Some of these areas — such as privacy — represent significant concerns for companies involved with critical infrastructure. If NIST attempts to address these complex substantive topics, the Framework may develop into a more prescriptive set of standards.
Incentives for compliance with the Framework also remain unclear. In August, the Department of Homeland Security (DHS) made public a preliminary list of incentives that the government might offer companies that opt to comply with the Framework. However, it is still far from clear how those incentives may be deployed in practice. Only after the sector-specific regulatory agencies submit their reports after the release of the NIST preliminary draft in October 2013 will the White House know what incentives and disincentives those agencies can offer under their existing regulatory authorities.
- The full preliminary Framework draft is scheduled for release in October 2013.
- Action on cybersecurity will begin to shift to various sector-specific regulatory agencies. Ninety days after the release of the preliminary draft, the executive order requires these agencies to report on their ability to mitigate risks to critical infrastructure industries by adopting regulations based on the Framework. Additional regulations may follow, depending on the agencies’ findings. In addition, certain external events, such as a foreign cyberattack on U.S. infrastructure, will enhance the chances that sector-specific agencies propose more prescriptive regulations.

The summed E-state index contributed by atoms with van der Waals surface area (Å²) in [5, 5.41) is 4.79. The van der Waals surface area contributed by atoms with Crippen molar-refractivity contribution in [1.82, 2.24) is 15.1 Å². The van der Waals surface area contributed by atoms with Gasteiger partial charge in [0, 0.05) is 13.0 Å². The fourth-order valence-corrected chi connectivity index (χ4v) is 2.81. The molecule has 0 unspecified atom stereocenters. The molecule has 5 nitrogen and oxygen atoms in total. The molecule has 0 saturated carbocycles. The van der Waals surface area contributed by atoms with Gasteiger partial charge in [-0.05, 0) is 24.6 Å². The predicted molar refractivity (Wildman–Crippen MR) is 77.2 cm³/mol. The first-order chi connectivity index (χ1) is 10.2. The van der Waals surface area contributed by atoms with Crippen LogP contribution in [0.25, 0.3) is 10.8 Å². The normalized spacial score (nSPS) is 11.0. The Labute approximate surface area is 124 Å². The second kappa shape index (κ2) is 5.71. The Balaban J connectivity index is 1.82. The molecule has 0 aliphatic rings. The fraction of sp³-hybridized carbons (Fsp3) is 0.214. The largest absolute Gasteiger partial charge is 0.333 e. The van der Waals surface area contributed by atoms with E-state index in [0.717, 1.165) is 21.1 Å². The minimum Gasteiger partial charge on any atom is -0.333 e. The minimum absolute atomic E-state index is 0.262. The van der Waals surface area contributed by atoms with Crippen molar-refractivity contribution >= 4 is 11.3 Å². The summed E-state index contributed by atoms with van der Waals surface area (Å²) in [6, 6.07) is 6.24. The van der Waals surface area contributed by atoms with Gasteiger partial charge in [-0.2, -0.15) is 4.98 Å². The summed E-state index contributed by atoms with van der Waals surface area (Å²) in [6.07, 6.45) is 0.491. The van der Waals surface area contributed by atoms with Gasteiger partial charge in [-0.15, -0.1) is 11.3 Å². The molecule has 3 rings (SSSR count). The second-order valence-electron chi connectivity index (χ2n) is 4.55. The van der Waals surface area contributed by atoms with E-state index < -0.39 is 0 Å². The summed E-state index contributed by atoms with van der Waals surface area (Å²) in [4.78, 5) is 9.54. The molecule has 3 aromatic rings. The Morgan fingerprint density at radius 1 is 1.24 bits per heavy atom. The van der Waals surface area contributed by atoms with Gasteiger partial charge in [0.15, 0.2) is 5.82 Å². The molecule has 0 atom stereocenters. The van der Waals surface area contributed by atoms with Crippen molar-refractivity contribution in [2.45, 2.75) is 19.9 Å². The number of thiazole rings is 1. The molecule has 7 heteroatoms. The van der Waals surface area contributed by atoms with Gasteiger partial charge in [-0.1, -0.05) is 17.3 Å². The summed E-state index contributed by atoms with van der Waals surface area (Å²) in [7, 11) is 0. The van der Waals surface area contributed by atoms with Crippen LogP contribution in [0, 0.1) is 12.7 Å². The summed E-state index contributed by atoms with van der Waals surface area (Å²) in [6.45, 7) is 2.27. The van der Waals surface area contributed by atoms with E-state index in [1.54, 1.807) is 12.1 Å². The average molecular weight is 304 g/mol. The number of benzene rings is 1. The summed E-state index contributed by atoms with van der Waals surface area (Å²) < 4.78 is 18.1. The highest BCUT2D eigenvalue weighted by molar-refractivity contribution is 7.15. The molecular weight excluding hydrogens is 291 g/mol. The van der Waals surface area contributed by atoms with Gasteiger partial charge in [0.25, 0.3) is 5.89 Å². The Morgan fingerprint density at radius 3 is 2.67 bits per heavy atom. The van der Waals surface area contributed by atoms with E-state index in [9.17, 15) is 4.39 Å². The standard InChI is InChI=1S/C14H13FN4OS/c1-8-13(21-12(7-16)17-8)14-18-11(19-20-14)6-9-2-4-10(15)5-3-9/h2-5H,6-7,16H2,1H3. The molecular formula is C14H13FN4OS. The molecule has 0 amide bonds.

- At the same time, the DHS will continue its work on developing incentives to encourage the voluntary adoption of the Framework by owners and operators of critical infrastructure.
- Release of the final Framework is scheduled for February 2014.
Throughout this period, NIST is expected to continue engaging the private sector and requesting input. In-house counsel at companies may want to consider providing input into the regulatory process to shape any forthcoming regulatory regime.
Skadden continues to follow the cybersecurity regulatory process within NIST and other agencies as it unfolds and can assist clients in understanding the applicability of the Framework to their companies and its implications within their industries.
1 National Institute of Standards and Technology, Discussion Draft of the Preliminary Cybersecurity Framework, Aug. 28, 2013, at http://www.nist.gov/itl/upload/discussion-draft_preliminary-cybersecurity-framework-082813.pdf.
2 The White House – Office of the Press Secretary, Executive Order: Improving Critical Infrastructure Cybersecurity, Feb. 12, 2013. The Executive Order, which touched on a variety of cybersecurity topics, directed NIST to develop a Framework — in effect, a voluntary standard — that includes a set of “standards, methodologies, procedures, and processes” to help owners and operators of critical infrastructure identify, assess and manage cyber risk. This includes identifying cross-sector security standards and guidelines applicable to critical infrastructure as well as areas for improvement that should be addressed through future collaboration.